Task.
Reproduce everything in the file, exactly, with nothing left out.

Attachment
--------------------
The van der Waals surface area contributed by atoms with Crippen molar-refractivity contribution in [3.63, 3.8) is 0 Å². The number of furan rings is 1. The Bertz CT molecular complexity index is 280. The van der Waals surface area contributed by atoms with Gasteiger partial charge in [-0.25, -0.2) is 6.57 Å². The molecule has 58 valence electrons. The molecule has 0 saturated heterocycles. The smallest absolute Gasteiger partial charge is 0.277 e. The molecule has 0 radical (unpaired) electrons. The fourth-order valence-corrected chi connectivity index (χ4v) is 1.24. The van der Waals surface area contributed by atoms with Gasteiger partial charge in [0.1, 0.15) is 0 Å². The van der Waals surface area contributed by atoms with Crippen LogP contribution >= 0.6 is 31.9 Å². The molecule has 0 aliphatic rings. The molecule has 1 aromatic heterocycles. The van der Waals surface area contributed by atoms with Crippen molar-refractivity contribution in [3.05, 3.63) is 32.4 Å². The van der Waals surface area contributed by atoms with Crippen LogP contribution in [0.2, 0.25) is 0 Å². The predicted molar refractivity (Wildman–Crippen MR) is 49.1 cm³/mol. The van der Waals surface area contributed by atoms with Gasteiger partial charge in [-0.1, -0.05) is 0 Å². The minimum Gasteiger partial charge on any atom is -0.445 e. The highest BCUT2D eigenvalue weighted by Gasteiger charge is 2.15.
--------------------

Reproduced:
The van der Waals surface area contributed by atoms with Crippen molar-refractivity contribution in [3.63, 3.8) is 0 Å². The number of furan rings is 1. The Bertz CT molecular complexity index is 280. The van der Waals surface area contributed by atoms with Gasteiger partial charge in [-0.25, -0.2) is 6.57 Å². The molecule has 58 valence electrons. The molecule has 0 saturated heterocycles. The smallest absolute Gasteiger partial charge is 0.277 e. The molecule has 0 radical (unpaired) electrons. The fourth-order valence-corrected chi connectivity index (χ4v) is 1.24. The van der Waals surface area contributed by atoms with Gasteiger partial charge in [0.1, 0.15) is 0 Å². The van der Waals surface area contributed by atoms with Crippen LogP contribution >= 0.6 is 31.9 Å². The molecule has 0 aliphatic rings. The molecule has 1 aromatic heterocycles. The van der Waals surface area contributed by atoms with Crippen molar-refractivity contribution in [3.05, 3.63) is 32.4 Å². The van der Waals surface area contributed by atoms with Crippen LogP contribution in [0.2, 0.25) is 0 Å². The predicted molar refractivity (Wildman–Crippen MR) is 49.1 cm³/mol. The van der Waals surface area contributed by atoms with Gasteiger partial charge in [-0.1, -0.05) is 0 Å². The minimum Gasteiger partial charge on any atom is -0.445 e. The highest BCUT2D eigenvalue weighted by Gasteiger charge is 2.15.